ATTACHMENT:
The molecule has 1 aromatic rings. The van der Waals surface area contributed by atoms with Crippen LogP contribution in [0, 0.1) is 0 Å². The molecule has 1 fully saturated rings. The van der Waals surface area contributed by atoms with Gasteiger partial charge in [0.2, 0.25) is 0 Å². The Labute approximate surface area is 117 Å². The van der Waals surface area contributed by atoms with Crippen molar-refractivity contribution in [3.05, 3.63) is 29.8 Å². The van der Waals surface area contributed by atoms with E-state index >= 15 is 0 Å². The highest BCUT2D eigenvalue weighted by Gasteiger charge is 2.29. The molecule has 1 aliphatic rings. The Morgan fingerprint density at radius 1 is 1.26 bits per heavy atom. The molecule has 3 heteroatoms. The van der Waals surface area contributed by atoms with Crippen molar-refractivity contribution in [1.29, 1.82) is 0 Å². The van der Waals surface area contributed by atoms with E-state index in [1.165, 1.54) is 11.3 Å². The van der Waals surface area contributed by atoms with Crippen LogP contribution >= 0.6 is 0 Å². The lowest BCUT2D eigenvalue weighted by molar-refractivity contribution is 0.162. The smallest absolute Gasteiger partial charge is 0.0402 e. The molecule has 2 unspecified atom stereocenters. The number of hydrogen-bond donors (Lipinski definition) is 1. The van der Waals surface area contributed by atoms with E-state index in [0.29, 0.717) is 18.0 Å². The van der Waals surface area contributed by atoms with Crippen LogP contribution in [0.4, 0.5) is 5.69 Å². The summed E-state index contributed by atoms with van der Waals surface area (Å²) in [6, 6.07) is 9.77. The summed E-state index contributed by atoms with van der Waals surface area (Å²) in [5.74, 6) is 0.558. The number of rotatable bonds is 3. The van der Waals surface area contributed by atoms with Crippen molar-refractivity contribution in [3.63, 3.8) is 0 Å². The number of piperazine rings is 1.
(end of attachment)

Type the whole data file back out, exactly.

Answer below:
The molecule has 1 aromatic rings. The van der Waals surface area contributed by atoms with Crippen LogP contribution in [0, 0.1) is 0 Å². The molecule has 1 fully saturated rings. The van der Waals surface area contributed by atoms with Gasteiger partial charge in [0.2, 0.25) is 0 Å². The Labute approximate surface area is 117 Å². The van der Waals surface area contributed by atoms with Crippen molar-refractivity contribution in [3.05, 3.63) is 29.8 Å². The van der Waals surface area contributed by atoms with E-state index >= 15 is 0 Å². The highest BCUT2D eigenvalue weighted by Gasteiger charge is 2.29. The molecule has 1 aliphatic rings. The Morgan fingerprint density at radius 1 is 1.26 bits per heavy atom. The molecule has 3 heteroatoms. The van der Waals surface area contributed by atoms with Crippen molar-refractivity contribution in [1.29, 1.82) is 0 Å². The van der Waals surface area contributed by atoms with E-state index in [1.165, 1.54) is 11.3 Å². The van der Waals surface area contributed by atoms with Crippen LogP contribution >= 0.6 is 0 Å². The lowest BCUT2D eigenvalue weighted by molar-refractivity contribution is 0.162. The smallest absolute Gasteiger partial charge is 0.0402 e. The molecule has 2 unspecified atom stereocenters. The number of hydrogen-bond donors (Lipinski definition) is 1. The van der Waals surface area contributed by atoms with E-state index in [0.29, 0.717) is 18.0 Å². The van der Waals surface area contributed by atoms with Crippen LogP contribution in [0.4, 0.5) is 5.69 Å². The summed E-state index contributed by atoms with van der Waals surface area (Å²) in [6, 6.07) is 9.77. The summed E-state index contributed by atoms with van der Waals surface area (Å²) in [5.74, 6) is 0.558. The number of rotatable bonds is 3. The van der Waals surface area contributed by atoms with Crippen molar-refractivity contribution in [3.63, 3.8) is 0 Å². The number of piperazine rings is 1.